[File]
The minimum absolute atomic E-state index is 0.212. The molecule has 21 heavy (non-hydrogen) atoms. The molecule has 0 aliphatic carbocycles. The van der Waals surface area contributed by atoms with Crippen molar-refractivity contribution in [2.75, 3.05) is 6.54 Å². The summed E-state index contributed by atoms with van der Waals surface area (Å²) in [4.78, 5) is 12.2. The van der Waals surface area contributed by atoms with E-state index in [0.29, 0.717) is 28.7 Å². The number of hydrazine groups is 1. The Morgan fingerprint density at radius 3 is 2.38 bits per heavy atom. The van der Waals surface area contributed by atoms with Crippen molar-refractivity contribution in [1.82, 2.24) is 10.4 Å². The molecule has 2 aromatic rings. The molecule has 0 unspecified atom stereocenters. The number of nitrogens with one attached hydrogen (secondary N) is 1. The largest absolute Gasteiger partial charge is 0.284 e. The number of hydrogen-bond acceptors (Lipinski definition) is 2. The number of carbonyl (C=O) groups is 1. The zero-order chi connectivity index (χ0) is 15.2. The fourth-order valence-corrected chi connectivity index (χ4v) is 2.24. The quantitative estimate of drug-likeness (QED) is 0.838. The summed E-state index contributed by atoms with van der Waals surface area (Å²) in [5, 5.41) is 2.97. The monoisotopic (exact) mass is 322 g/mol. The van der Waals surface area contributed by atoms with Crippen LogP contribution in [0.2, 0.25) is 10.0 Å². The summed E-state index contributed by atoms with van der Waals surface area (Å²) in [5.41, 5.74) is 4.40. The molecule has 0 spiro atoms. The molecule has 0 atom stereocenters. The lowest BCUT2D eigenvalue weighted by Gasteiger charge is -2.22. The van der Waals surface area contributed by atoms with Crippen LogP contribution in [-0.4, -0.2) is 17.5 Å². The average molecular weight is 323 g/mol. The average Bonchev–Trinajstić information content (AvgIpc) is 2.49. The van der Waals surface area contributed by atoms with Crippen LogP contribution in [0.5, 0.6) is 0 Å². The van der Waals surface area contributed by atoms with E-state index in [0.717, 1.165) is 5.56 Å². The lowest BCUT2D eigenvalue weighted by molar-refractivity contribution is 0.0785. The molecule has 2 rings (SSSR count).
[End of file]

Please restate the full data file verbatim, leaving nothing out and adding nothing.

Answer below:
The minimum absolute atomic E-state index is 0.212. The molecule has 21 heavy (non-hydrogen) atoms. The molecule has 0 aliphatic carbocycles. The van der Waals surface area contributed by atoms with Crippen molar-refractivity contribution in [2.75, 3.05) is 6.54 Å². The summed E-state index contributed by atoms with van der Waals surface area (Å²) in [4.78, 5) is 12.2. The van der Waals surface area contributed by atoms with E-state index in [0.29, 0.717) is 28.7 Å². The number of hydrazine groups is 1. The Morgan fingerprint density at radius 3 is 2.38 bits per heavy atom. The van der Waals surface area contributed by atoms with Crippen molar-refractivity contribution in [1.82, 2.24) is 10.4 Å². The molecule has 2 aromatic rings. The molecule has 0 unspecified atom stereocenters. The number of nitrogens with one attached hydrogen (secondary N) is 1. The largest absolute Gasteiger partial charge is 0.284 e. The number of hydrogen-bond acceptors (Lipinski definition) is 2. The number of carbonyl (C=O) groups is 1. The zero-order chi connectivity index (χ0) is 15.2. The fourth-order valence-corrected chi connectivity index (χ4v) is 2.24. The quantitative estimate of drug-likeness (QED) is 0.838. The summed E-state index contributed by atoms with van der Waals surface area (Å²) in [5, 5.41) is 2.97. The monoisotopic (exact) mass is 322 g/mol. The van der Waals surface area contributed by atoms with Crippen LogP contribution in [0.2, 0.25) is 10.0 Å². The summed E-state index contributed by atoms with van der Waals surface area (Å²) in [5.41, 5.74) is 4.40. The molecule has 0 spiro atoms. The molecule has 0 atom stereocenters. The lowest BCUT2D eigenvalue weighted by Gasteiger charge is -2.22. The van der Waals surface area contributed by atoms with Crippen LogP contribution in [-0.4, -0.2) is 17.5 Å². The average molecular weight is 323 g/mol. The average Bonchev–Trinajstić information content (AvgIpc) is 2.49. The van der Waals surface area contributed by atoms with Crippen LogP contribution in [0.5, 0.6) is 0 Å². The van der Waals surface area contributed by atoms with E-state index in [0.717, 1.165) is 5.56 Å². The lowest BCUT2D eigenvalue weighted by molar-refractivity contribution is 0.0785. The molecule has 2 rings (SSSR count).